BOOMERBROADcast

Enjoy, laugh, disagree or simply empathize with those who lived life in THE sixties and are now rockin' life in THEIR sixties, and beyond.

Alice doesn’t live here anymore

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Alice Munro is without doubt a very good author – after all she recently won the Nobel Prize for literature. The thing is – and I’m embarrassed to admit this – I just don’t get her. In an earlier blog posting, I applauded her winning the Nobel Prize and was as proud as any Canadian could be. It motivated me to dig out my hard-cover copy of  reading1her latest book, “Dear Life” and give it another shot. About three-quarters of the way through the book I gave up – again. While her stories of the people and small town places in southwestern Ontario ring familiar, I find them tedious and depressing, which, as someone who grew up in a small Ontario town is understandable. But her story lines and writing style fail to make me want to turn the page and keep reading. If someone could explain why she was Nobel-worthy I’d be very grateful.

I’m just a simple lover of books, not a student of literature, an academic, a critic or probably even all that smart. So there’s obviously something I’m missing. There are so many other Canadian authors I like better than Alice Munro which makes the criteria for selection from the world-wide pool of Nobel prize contenders even more incomprehensible.

The answer I think lies in the subjectivity of the reader. I’ve also found that I rarely liked Oprah’s book club picks either. Some were wonderful reads but for the most part they were bleak and depressing. Similarly, the Giller prize winners consistently leave me cold. I no longer go out and buy the latest Giller books because I’m always disappointed.

My most reliable source of recommended great reading material is my reading2Boomer Broad friends. Our tastes are similar for the most part and when they’re not, I simply stick with the ones I like. My tastes run to historical fiction, non-fiction, humour, biographies and auto-biographies. You can check out what I’ve read lately in the Books section of my blog.  No more Alice Munroe. No apologies.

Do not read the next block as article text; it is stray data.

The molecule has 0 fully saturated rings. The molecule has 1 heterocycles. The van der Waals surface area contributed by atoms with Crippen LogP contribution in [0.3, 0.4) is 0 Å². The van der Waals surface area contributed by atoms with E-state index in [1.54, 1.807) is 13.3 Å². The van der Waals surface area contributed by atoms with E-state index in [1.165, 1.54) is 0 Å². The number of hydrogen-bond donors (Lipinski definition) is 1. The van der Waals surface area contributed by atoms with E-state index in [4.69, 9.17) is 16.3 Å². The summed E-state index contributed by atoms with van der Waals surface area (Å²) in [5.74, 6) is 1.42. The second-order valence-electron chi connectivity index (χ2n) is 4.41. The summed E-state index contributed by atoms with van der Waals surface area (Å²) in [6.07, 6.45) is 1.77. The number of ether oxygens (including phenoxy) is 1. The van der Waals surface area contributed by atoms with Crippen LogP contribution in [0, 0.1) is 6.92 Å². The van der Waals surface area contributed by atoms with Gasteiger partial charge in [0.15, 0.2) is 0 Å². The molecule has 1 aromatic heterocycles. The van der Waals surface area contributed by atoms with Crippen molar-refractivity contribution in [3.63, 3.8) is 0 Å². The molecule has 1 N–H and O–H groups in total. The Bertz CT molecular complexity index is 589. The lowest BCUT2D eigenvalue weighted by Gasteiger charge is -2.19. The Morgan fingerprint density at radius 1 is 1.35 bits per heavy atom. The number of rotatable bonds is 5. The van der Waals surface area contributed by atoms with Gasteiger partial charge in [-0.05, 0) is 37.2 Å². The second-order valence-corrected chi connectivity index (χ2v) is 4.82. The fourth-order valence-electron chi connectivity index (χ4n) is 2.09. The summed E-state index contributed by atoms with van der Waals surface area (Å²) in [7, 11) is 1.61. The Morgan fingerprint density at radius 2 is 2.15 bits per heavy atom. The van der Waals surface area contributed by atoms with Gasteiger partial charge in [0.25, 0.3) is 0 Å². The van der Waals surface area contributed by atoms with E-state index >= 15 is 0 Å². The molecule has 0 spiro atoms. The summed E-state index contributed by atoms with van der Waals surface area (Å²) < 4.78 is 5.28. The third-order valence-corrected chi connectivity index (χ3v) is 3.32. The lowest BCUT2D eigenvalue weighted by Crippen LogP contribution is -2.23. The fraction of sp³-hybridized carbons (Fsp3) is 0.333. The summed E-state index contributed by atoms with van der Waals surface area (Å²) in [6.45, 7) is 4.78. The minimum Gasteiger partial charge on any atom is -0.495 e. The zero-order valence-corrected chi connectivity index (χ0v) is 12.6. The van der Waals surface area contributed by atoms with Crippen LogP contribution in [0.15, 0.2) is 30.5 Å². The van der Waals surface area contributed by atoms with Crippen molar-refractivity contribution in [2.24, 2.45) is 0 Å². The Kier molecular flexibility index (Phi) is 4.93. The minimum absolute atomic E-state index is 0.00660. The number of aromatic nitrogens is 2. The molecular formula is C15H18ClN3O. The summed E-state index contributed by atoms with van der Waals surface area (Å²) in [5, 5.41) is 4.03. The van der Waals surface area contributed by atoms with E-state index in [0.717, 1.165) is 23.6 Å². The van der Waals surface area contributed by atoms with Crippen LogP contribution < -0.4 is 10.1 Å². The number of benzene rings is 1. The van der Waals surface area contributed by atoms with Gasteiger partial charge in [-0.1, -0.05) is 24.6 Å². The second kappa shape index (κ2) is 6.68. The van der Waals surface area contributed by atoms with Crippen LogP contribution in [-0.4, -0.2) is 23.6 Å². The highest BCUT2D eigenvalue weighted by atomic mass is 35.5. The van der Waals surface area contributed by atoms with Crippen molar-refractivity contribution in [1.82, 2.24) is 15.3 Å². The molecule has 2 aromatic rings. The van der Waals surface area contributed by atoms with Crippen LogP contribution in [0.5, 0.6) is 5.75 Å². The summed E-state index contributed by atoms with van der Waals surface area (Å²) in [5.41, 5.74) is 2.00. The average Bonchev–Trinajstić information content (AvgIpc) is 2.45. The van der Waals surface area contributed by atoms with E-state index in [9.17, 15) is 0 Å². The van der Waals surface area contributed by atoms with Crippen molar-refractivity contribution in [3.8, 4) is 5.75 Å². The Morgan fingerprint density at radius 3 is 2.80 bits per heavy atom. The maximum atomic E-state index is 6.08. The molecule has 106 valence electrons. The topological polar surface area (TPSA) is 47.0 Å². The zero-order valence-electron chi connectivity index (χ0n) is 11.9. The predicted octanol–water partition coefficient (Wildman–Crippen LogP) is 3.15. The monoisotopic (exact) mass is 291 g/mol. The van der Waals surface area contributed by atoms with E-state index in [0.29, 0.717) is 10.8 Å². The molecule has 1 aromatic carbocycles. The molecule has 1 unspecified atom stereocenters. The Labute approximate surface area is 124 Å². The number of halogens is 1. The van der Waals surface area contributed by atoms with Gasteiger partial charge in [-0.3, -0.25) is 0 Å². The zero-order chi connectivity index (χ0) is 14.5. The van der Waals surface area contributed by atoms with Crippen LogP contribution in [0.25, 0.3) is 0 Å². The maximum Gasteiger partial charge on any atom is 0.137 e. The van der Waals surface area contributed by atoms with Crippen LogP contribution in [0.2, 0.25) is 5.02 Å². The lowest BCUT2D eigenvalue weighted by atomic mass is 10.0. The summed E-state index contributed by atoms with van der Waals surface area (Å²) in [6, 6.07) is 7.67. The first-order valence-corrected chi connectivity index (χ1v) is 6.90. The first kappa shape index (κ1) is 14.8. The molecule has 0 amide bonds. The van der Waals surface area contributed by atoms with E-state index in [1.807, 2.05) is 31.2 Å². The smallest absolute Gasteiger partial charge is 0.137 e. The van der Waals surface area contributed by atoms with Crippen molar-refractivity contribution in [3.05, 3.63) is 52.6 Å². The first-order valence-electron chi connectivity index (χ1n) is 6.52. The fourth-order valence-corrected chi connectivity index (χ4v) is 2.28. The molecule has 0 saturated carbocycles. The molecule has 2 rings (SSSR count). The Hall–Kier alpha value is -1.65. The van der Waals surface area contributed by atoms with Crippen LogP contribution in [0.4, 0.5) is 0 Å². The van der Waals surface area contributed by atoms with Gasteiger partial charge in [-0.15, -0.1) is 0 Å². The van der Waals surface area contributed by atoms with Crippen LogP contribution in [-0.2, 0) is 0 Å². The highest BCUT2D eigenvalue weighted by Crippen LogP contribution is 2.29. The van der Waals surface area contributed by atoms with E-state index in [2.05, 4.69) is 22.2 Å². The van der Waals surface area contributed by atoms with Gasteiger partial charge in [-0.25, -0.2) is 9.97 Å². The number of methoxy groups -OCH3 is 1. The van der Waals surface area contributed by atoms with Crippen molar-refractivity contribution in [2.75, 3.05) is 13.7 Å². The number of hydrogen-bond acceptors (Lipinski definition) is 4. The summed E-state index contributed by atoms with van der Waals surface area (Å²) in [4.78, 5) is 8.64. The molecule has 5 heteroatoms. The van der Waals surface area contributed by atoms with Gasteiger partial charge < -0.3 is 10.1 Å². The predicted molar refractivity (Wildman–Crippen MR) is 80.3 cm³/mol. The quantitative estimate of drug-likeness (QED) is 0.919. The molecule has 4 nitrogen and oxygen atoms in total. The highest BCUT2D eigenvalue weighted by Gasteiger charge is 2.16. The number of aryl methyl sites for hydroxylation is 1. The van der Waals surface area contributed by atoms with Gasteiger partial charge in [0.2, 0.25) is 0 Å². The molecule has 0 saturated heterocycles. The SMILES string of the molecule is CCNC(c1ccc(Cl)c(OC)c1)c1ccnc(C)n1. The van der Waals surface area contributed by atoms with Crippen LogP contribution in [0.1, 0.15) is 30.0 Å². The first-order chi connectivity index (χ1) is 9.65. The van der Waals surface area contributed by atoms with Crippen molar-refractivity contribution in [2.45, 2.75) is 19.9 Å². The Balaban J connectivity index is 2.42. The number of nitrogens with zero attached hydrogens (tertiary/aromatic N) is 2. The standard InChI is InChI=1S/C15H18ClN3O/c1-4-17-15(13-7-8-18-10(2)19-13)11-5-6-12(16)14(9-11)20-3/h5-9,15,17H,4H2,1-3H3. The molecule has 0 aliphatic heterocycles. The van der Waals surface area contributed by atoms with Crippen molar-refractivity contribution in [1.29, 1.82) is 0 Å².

Author: Lynda Davis

As an early Baby Boomer, born in 1947, it seems to me that as we approach our retirement years, Boomers have gone from being the energy driving our nation to slowly becoming invisible. We risk losing our identity as society remains stubbornly youth-centric. And the irony is that Gen Xers and Ys are not the majority; we are. BOOMERBROADcast is my platform for being the voice of Baby Boomers, women in particular. We've generated a lot of changes over the decades but there's still a long way to go. After a 40-year career in the corporate world, I've taken up expressing the observations and concerns of our generation. Instead of pounding the pavement in my bellbottoms with a cardboard sign, I'm pounding my laptop (I learned to type on a manual typewriter and old habits die hard). If you have issues or concerns you would like voiced or have comments on what I've voiced, I'd love to hear from you. We started breaking the rules in the sixties and now that we're in our sixties it's no time to become complacent. Hope you'll stay tuned and if you like BOOMERBROADcast, share it with your friends. Let's rock n' roll! If you would like to be notified whenever I publish a new posting, click on the little blue box in the lower right of your screen that says +Follow→ Lynda Davis

2 thoughts on “Alice doesn’t live here anymore

  1. You are so right Lynda. I also have that problem with Margaret Atwood.
    Finished a book last night that I enjoyed Wonder by R. J. Palacio. Kate

    Like

  2. That is how I feel about the writings of Jane Urquhart …. also recipient of many Canadian awards!

    Like

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